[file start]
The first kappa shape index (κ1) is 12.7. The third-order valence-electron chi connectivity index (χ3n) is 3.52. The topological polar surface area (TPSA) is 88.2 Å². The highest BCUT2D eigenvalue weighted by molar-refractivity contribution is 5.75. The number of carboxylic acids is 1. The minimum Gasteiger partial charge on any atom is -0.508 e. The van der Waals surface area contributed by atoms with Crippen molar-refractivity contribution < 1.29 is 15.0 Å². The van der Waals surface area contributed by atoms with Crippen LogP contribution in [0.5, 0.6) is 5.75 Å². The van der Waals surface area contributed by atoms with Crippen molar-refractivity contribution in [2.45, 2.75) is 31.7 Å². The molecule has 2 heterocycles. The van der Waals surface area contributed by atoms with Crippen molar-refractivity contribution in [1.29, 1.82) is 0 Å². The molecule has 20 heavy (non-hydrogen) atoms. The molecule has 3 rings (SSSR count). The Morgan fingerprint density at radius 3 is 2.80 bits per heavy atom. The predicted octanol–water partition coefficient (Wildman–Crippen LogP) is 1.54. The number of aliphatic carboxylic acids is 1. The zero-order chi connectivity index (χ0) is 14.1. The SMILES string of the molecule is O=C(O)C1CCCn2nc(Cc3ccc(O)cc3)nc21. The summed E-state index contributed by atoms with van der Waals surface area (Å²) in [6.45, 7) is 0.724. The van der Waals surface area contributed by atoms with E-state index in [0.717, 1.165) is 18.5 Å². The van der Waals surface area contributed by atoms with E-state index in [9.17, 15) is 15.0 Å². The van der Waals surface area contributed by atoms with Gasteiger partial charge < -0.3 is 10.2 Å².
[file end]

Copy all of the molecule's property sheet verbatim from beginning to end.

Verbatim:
The first kappa shape index (κ1) is 12.7. The third-order valence-electron chi connectivity index (χ3n) is 3.52. The topological polar surface area (TPSA) is 88.2 Å². The highest BCUT2D eigenvalue weighted by molar-refractivity contribution is 5.75. The number of carboxylic acids is 1. The minimum Gasteiger partial charge on any atom is -0.508 e. The van der Waals surface area contributed by atoms with Crippen molar-refractivity contribution < 1.29 is 15.0 Å². The van der Waals surface area contributed by atoms with Crippen LogP contribution in [0.5, 0.6) is 5.75 Å². The van der Waals surface area contributed by atoms with Crippen molar-refractivity contribution in [2.45, 2.75) is 31.7 Å². The molecule has 2 heterocycles. The van der Waals surface area contributed by atoms with Crippen molar-refractivity contribution in [1.29, 1.82) is 0 Å². The molecule has 20 heavy (non-hydrogen) atoms. The molecule has 3 rings (SSSR count). The Morgan fingerprint density at radius 3 is 2.80 bits per heavy atom. The predicted octanol–water partition coefficient (Wildman–Crippen LogP) is 1.54. The number of aliphatic carboxylic acids is 1. The zero-order chi connectivity index (χ0) is 14.1. The SMILES string of the molecule is O=C(O)C1CCCn2nc(Cc3ccc(O)cc3)nc21. The summed E-state index contributed by atoms with van der Waals surface area (Å²) in [6.45, 7) is 0.724. The van der Waals surface area contributed by atoms with E-state index in [0.717, 1.165) is 18.5 Å². The van der Waals surface area contributed by atoms with E-state index in [9.17, 15) is 15.0 Å². The van der Waals surface area contributed by atoms with Gasteiger partial charge < -0.3 is 10.2 Å².